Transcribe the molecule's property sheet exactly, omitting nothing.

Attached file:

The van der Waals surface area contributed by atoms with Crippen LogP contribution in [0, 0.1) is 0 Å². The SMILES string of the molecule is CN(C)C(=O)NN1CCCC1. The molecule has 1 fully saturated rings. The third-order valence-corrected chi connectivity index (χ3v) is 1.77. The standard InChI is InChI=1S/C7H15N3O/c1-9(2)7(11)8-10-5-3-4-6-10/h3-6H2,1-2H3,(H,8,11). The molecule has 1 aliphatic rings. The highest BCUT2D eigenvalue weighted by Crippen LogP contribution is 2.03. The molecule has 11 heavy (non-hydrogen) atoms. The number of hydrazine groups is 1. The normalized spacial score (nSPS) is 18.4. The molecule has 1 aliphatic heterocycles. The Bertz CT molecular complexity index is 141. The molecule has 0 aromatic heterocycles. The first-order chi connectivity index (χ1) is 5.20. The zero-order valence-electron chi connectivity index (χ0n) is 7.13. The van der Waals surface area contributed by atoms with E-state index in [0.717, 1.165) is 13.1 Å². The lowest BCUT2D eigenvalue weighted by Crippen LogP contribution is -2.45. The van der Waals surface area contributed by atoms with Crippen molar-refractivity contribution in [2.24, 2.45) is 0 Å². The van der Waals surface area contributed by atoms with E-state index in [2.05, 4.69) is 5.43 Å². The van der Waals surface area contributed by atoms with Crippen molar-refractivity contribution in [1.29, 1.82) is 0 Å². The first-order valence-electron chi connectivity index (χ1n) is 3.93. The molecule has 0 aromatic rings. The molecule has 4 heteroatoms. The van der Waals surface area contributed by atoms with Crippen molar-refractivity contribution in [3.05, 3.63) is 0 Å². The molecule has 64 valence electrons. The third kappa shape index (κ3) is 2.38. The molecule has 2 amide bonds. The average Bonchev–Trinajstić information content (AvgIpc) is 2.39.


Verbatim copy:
The van der Waals surface area contributed by atoms with Crippen LogP contribution in [0, 0.1) is 0 Å². The SMILES string of the molecule is CN(C)C(=O)NN1CCCC1. The molecule has 1 fully saturated rings. The third-order valence-corrected chi connectivity index (χ3v) is 1.77. The standard InChI is InChI=1S/C7H15N3O/c1-9(2)7(11)8-10-5-3-4-6-10/h3-6H2,1-2H3,(H,8,11). The molecule has 1 aliphatic rings. The highest BCUT2D eigenvalue weighted by Crippen LogP contribution is 2.03. The molecule has 11 heavy (non-hydrogen) atoms. The number of hydrazine groups is 1. The normalized spacial score (nSPS) is 18.4. The molecule has 1 aliphatic heterocycles. The Bertz CT molecular complexity index is 141. The molecule has 0 aromatic heterocycles. The first-order chi connectivity index (χ1) is 5.20. The zero-order valence-electron chi connectivity index (χ0n) is 7.13. The van der Waals surface area contributed by atoms with E-state index in [0.717, 1.165) is 13.1 Å². The lowest BCUT2D eigenvalue weighted by Crippen LogP contribution is -2.45. The van der Waals surface area contributed by atoms with Crippen molar-refractivity contribution in [2.24, 2.45) is 0 Å². The van der Waals surface area contributed by atoms with E-state index in [2.05, 4.69) is 5.43 Å². The van der Waals surface area contributed by atoms with Crippen molar-refractivity contribution in [1.29, 1.82) is 0 Å². The first-order valence-electron chi connectivity index (χ1n) is 3.93. The molecule has 0 aromatic rings. The molecule has 4 heteroatoms. The van der Waals surface area contributed by atoms with Crippen molar-refractivity contribution in [3.05, 3.63) is 0 Å². The molecule has 64 valence electrons. The third kappa shape index (κ3) is 2.38. The molecule has 2 amide bonds. The average Bonchev–Trinajstić information content (AvgIpc) is 2.39.